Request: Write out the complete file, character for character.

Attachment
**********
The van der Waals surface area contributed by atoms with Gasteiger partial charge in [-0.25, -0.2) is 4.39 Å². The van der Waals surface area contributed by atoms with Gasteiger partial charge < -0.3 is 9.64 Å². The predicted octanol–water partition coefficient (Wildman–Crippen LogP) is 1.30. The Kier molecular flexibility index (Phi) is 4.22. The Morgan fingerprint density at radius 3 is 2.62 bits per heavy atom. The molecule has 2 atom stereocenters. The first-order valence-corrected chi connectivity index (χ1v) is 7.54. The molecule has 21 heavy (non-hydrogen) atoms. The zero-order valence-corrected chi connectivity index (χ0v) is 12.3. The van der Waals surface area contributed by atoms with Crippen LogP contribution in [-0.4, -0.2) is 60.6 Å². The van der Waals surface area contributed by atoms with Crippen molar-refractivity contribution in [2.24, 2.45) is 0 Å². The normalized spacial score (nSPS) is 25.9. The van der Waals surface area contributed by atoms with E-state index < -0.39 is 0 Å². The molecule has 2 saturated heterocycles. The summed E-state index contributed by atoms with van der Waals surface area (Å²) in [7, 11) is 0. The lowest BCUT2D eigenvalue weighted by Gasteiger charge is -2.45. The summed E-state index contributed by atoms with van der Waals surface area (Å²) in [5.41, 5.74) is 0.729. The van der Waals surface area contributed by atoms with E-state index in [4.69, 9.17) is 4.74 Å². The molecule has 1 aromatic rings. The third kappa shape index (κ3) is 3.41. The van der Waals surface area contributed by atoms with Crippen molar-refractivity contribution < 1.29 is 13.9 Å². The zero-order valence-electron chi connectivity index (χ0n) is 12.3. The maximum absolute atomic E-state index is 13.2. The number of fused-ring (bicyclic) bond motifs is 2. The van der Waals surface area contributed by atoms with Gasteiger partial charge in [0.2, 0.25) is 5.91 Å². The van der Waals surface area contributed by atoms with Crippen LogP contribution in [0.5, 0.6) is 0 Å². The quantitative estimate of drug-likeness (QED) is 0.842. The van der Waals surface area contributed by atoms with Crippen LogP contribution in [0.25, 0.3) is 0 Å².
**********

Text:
The van der Waals surface area contributed by atoms with Gasteiger partial charge in [-0.25, -0.2) is 4.39 Å². The van der Waals surface area contributed by atoms with Gasteiger partial charge < -0.3 is 9.64 Å². The predicted octanol–water partition coefficient (Wildman–Crippen LogP) is 1.30. The Kier molecular flexibility index (Phi) is 4.22. The Morgan fingerprint density at radius 3 is 2.62 bits per heavy atom. The molecule has 2 atom stereocenters. The first-order valence-corrected chi connectivity index (χ1v) is 7.54. The molecule has 21 heavy (non-hydrogen) atoms. The zero-order valence-corrected chi connectivity index (χ0v) is 12.3. The van der Waals surface area contributed by atoms with Crippen LogP contribution in [-0.4, -0.2) is 60.6 Å². The van der Waals surface area contributed by atoms with Crippen molar-refractivity contribution in [2.24, 2.45) is 0 Å². The normalized spacial score (nSPS) is 25.9. The van der Waals surface area contributed by atoms with E-state index < -0.39 is 0 Å². The molecule has 2 saturated heterocycles. The summed E-state index contributed by atoms with van der Waals surface area (Å²) in [7, 11) is 0. The lowest BCUT2D eigenvalue weighted by Gasteiger charge is -2.45. The summed E-state index contributed by atoms with van der Waals surface area (Å²) in [5.41, 5.74) is 0.729. The van der Waals surface area contributed by atoms with E-state index in [4.69, 9.17) is 4.74 Å². The molecule has 1 aromatic rings. The third kappa shape index (κ3) is 3.41. The van der Waals surface area contributed by atoms with Crippen molar-refractivity contribution < 1.29 is 13.9 Å². The zero-order valence-electron chi connectivity index (χ0n) is 12.3. The maximum absolute atomic E-state index is 13.2. The number of fused-ring (bicyclic) bond motifs is 2. The van der Waals surface area contributed by atoms with Gasteiger partial charge in [0.2, 0.25) is 5.91 Å². The van der Waals surface area contributed by atoms with Crippen LogP contribution in [0.5, 0.6) is 0 Å². The quantitative estimate of drug-likeness (QED) is 0.842. The van der Waals surface area contributed by atoms with Crippen LogP contribution in [0.25, 0.3) is 0 Å².